Every NFL scouting combine week, Shula's Steak House became one of Indianapolis' hottest spots

Eric Edholm
·7 min read

St. Elmo’s has the shrimp-cocktail factor to this day, and Prime 47 probably has overtaken all other downtown Indianapolis restaurants as the hub of activity during NFL scouting combine week.

But there was a time and place where Shula’s Steak House on the second floor of the Westin Hotel was, starting sometime in the late 1990s or early 2000s, one of the see-and-be-seen centers for activity during one of the few weeks when most of the NFL’s heaviest lifters are in one place at one time.

Don Shula’s death on Monday brought remembrances of and tributes to his incredible span as an NFL head coach, and even as a player in the 1950s. He won two Super Bowls with the Miami Dolphins and holds the NFL record for victories by a head coach with 347.

Shula also was a noted public speaker and businessman in his later years. He was highly successful at both.

Shula’s Steak House chain — once overseen by his son, Dave, the one-time Cincinnati Bengals head coach — was a worthy post-coaching endeavor for the Hall of Fame coach. It still boasts eight locations (five in Florida) and several offshoot restaurants under the restaurant group’s umbrella.

Yet it was the now-closed Indianapolis location that was the most important, at least in terms of football activity. The big wigs were all theoretically there to watch the combine workouts, but a lot of the major attraction was to talk to anyone who mattered in the league face-to-face.

There was no place quite like it during the combines of yore.

Closing an important chapter in NFL combine history

Shula’s Indianapolis location shuttered a year ago, and it was only fitting that it stayed open through the first few days of the 2019 combine in February. When it closed, so too did the door on a bygone day when that restaurant was one of the places where important football people talked big ideas and bigger money. Only fitting in a high-end joint where the bone-in dry-aged ribeye and a glass of Cabernet might have set you back $100 or more.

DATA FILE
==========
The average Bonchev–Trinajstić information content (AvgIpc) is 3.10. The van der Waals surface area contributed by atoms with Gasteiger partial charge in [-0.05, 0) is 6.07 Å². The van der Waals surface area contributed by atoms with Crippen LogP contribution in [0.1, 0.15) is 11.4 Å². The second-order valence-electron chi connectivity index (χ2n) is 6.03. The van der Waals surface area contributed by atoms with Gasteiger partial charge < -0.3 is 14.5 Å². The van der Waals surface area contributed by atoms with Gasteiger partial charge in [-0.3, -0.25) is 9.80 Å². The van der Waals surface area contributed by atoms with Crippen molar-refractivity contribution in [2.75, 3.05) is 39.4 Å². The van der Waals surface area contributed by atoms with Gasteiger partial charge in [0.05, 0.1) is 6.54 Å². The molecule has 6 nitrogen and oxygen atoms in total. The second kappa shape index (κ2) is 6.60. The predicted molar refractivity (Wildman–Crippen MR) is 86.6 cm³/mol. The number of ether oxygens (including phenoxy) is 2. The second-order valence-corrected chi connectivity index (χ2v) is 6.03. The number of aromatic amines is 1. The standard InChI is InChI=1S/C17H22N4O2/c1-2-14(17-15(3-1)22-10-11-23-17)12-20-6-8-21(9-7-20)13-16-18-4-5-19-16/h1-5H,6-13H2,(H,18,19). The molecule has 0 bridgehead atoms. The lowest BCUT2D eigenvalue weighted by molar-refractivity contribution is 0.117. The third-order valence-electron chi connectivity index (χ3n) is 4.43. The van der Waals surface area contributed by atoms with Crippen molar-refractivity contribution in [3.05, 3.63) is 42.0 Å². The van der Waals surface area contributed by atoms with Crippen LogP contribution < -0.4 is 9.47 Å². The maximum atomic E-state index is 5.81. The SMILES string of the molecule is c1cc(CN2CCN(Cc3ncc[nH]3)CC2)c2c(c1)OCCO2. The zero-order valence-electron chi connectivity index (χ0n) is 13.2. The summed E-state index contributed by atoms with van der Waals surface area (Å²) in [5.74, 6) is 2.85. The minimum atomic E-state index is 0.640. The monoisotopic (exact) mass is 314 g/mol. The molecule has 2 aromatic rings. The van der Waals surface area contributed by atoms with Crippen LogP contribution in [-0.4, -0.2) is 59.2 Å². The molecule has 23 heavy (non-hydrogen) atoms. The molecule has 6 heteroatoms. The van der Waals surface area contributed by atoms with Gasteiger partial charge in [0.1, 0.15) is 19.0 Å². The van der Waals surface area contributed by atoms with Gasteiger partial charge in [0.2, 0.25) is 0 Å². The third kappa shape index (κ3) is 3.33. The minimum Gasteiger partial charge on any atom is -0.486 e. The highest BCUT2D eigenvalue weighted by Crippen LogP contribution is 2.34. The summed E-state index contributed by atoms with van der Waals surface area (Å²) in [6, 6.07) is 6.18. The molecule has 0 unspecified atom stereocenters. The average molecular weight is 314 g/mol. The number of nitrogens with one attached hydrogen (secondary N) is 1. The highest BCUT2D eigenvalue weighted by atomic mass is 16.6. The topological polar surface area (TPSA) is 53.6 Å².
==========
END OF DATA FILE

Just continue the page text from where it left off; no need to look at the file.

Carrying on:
Don Shula was a Pro Football Hall of Fame coach, and his eponymous steakhouse in Indianapolis once was a hub during NFL combine week. (Photo by Stephanie Himango/NBCU Photo Bank/NBCUniversal via Getty Images via Getty Images)
Don Shula was a Pro Football Hall of Fame coach, and his eponymous steakhouse in Indianapolis once was a hub during NFL combine week. (Photo by Stephanie Himango/NBCU Photo Bank/NBCUniversal via Getty Images via Getty Images)

The grunt coaches and scouts hung out elsewhere — maybe even Hooters or Steak & Shake, after hours. The league’s power brokers conducted their business in places such as Shula’s and St. Elmo’s. Naturally, media flocked there because of it.

“Shula’s wasn’t the place for scouts,” Senior Bowl director Jim Nagy said via email. “It was the place where deals were made. Prime 47 and St. Elmo’s are those places now, but for a long time Shula’s was the place where GMs and agents met to get business done.”

Steaks, drinks and tampering

My first combine as a member of the media was in 2003, and my fellow (low-paid) coworker convinced me that at the very least, we needed to have a “dinner” there, perhaps a $26 Caesar salad and a $4 tonic, if for nothing other than to see who was talking. It was more than worth it, even if we left hungry.

Had I been a more seasoned reporter then, I might have taken keener note of former Chargers head coach Marty Schottenheimer and general manager A.J. Smith — back when they could stand to be in the same room as one another — talking with a man I didn’t recognize. It turned out to be agent Mitch Frankel, who at the time represented soon-to-be free agent wide receiver David Boston.